Cruisers provide input on July 10th Public Workshop

President Parravano and Members
San Mateo County Harbor District Board of Commissioners
(via email)

I am pleased to learn that the San Mateo County Harbor District  (SMCHD)
Board of Commissioners is reaching out to stakeholder for input to the
Pillar Point Harbor Strategic Business Plan.

My husband and I are cruisers who travel aboard our sailboat.  As such, we
have many opportunities to visit a variety of harbors and anchorages
everywhere we go.  Presently we are sailing in Alaska, so we cannot
provide input in person at the planning workshop.  We have used the
anchorage, slips, and harbor facilities of Pillar Point during several
visits to the Bay area in the last four years.

Bay area boaters do visit the Pillar Point Harbor as a destination. They
use the anchorage and slips just as traveling cruisers do.  However, for
cruisers, the Pillar Point Harbor is not a destination location but rather
it is used by many travelers who are waiting for more favorable weather
before continuing on a lengthy coastal passage or for ideal tides and
winds for entering the San Francisco Bay.  The Harbor is strategically
located so that boaters traveling both up and down the Pacific coast may
stop in, anchor, pick up a mooring or slip, or simply refuel before
continuing along the coast. The natural environment around the harbor
invites these travelers to stay and experience the beaches and to walk
along the surrounding trails enjoying the vistas.

I find the Pillar Point Harbor to be captivating and have concerns about
the harbor's future. The Harbor resources are limited and I am most
concerned about the Harbor District's poor record (over the past two
decades) of maintaining a focus on public trust use activities and of
following through on harbor planning and development projects.  At this
point, I hope the District, with the help of community stakeholders, will
put in place a realistic strategic plan with measurable outcomes and will
progress towards those outcomes in a timely and cost-effective manner
all-the-while communicating the progress with all community stakeholders.

Input for the District's Strategic Business Plan:

1. Establish a realistic, timely, and effective maintenance program for
the existing harbor facilities and infrastructure.  Put in place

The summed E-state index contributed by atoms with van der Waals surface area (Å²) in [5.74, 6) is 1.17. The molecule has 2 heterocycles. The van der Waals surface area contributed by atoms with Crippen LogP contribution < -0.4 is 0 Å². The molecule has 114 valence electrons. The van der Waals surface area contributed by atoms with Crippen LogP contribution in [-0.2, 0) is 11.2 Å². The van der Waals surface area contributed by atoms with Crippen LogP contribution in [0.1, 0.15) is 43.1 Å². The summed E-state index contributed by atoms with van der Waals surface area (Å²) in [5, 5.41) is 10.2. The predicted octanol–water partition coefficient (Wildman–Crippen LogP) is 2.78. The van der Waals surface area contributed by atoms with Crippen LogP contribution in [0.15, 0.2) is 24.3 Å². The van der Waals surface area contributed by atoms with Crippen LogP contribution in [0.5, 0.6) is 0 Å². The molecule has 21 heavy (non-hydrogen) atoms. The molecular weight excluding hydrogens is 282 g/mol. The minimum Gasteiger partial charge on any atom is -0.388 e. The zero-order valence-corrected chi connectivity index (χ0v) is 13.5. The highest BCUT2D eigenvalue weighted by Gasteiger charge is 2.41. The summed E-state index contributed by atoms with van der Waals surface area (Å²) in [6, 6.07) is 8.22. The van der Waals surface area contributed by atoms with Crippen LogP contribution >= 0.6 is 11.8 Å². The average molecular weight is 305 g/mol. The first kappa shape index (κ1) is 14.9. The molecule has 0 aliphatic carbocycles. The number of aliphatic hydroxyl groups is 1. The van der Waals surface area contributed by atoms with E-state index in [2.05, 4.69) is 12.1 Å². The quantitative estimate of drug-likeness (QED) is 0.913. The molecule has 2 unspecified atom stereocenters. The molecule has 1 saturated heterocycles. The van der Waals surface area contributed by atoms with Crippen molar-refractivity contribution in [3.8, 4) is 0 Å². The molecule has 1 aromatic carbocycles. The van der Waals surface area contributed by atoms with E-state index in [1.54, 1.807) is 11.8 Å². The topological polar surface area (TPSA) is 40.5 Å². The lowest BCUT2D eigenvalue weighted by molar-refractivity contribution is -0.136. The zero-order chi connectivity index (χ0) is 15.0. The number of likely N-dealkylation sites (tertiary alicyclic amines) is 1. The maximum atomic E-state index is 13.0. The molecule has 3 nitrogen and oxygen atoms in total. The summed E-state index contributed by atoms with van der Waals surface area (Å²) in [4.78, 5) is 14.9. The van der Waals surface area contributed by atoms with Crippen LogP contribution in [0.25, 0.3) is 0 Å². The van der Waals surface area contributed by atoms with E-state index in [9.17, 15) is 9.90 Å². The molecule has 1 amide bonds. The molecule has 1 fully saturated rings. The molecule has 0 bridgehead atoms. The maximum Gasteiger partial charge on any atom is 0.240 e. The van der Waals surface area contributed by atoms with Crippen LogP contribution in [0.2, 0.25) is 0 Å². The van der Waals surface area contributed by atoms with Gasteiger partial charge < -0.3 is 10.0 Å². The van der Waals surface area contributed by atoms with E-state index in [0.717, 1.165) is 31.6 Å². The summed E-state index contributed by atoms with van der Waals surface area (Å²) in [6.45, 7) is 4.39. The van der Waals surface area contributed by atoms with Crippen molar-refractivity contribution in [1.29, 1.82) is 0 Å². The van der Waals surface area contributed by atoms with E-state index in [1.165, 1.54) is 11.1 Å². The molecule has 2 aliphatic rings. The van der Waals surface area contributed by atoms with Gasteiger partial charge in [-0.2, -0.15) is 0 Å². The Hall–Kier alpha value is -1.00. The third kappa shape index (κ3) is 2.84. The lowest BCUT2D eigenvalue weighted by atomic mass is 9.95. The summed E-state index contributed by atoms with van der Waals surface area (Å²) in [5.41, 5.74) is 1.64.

preventative maintenance protocols to prevent more costly repairs and
replacements.  Communicate the details of the program openly to all
stakeholders and invite input. Listen and take corrective action when
boaters, the fishing fleet, and other harbor users take the time to
communicate complaints about facilities and infrastructure. The
maintenance program should consider coordination of dredging activities
and beach nourishment projects.

2. Make the use of Pillar Point Harbor's resources and facilities, for
water-dependent, or harbor- related activities a priority.  Retain and
encourage all efforts to strengthen the working waterfront and support the
local fishing fleet.  Some examples where change is needed:  Romeo Pier
remains in a deteriorated condition.  This harbor asset should be included
in the strategic business plan such that rebuild and re-use to support the
working waterfront and increase harbor revenues will take place in
coordination with other harbor business.  Similarly, derelict boats
Bahemian moor indefinitely in the open anchorage, essentially squatting in
the navigable waterway and  creating hazards for transient boats who
commonly use single-point anchoring techniques.  The Harbor District
should encourage long-term users of the anchorage to relocate into a
harbor-managed mooring field will reduce hazards, increase harbor
revenues, and open up the anchorage for visiting boaters. At this point,
dredging, mooring maintenance, maintenance of floats for the fishing
fleet, as well as restrooms and showers for the recreational boat slip
holders should heavily take precedence over consideration of new
administrative support spending.

3. Keep use of the navigable waterways and supporting harbors, the
public's right to use public trust lands, and the retention of the natural
environment in the forefront of the Strategic Business Plan.  With these
things in mind, harbor activities should support the fishing fleet,
discourage in-fill and development of harbor-controlled lands for anything
other than the working waterfront, as well as promote recreational use of
the waterways and adjacent public trust lands.

4. Advances in technology provide increasing efficiencies everywhere.  The
District should carefully consider daily administrative practices which
may not have changed for decades--and consider how they might be improved
to be more cost-efficient and to provide a better customer experience.

Thank you for consideration of this input.

Brenda Hattery
Schooner Mahdee